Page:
Early on a March morning I was fortunate to be in the right place at the right time. Two mares had given birth a couple hours previous to my arrival. I love observing newborn foals and their million discoveries about life on the outside. During my quiet jubilation at my good luck, a third mare laid down and gave birth to a notably large colt without moving away from the herd for solitude, which is unusual. A perfect morning, cool and sunny and a little breezy allowed for a serene birth and initial 20 minutes of terrestrial time.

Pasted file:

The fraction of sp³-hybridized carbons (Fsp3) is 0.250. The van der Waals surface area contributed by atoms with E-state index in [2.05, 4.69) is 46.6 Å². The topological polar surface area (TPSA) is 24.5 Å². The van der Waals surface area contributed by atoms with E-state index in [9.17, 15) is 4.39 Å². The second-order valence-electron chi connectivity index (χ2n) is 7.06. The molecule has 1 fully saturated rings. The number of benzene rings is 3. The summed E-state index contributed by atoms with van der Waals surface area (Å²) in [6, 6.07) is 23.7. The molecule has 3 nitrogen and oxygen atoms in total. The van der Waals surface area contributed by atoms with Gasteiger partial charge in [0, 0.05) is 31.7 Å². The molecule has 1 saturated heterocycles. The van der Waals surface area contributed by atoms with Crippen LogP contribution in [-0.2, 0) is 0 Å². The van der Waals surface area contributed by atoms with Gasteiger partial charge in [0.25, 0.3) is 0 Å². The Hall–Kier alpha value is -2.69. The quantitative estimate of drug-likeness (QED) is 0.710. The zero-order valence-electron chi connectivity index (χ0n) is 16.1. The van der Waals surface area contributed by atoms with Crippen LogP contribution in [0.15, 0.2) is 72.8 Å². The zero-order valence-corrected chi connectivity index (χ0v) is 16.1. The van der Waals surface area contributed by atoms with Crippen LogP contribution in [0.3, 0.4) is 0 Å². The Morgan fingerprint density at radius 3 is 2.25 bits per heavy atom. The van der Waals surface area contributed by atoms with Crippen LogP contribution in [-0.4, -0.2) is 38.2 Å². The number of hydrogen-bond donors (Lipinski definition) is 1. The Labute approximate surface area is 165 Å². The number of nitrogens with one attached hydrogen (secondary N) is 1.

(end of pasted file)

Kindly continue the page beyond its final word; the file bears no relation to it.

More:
The first image shows the colt’s first successful standing moment. Because of his numerous attempts to rise and sort his long legs out to stand, some curious herd mates approached to investigate. The other mare in the sequence is a sweet mare who has been a doting mother in the past. This year, however, she would not be having a foal of her own. She becomes instantly taken by the vulnerable newborn and won’t accept the fact he is another’s baby. Grievously, the orientation of the wobbly foal was directly in between the ensuing aggressive assertions. He was tossed about and when the mares squared off and spun to kick each other with deadly hind hooves I had to intervene. Risking the safety and kidnapping of the newborn was not necessary since I could interrupt the situation. Motherhood instincts are strong and especially so in nature. I have discovered this type of stealing behavior is not rare in natural situations. In the wild, and/or when unmanaged, the outcome for the foal is fatal. Because these horses live in a free range, natural environment they have heightened senses of survival and their innate abilities are strong, but sometimes behaviors can still go wrong.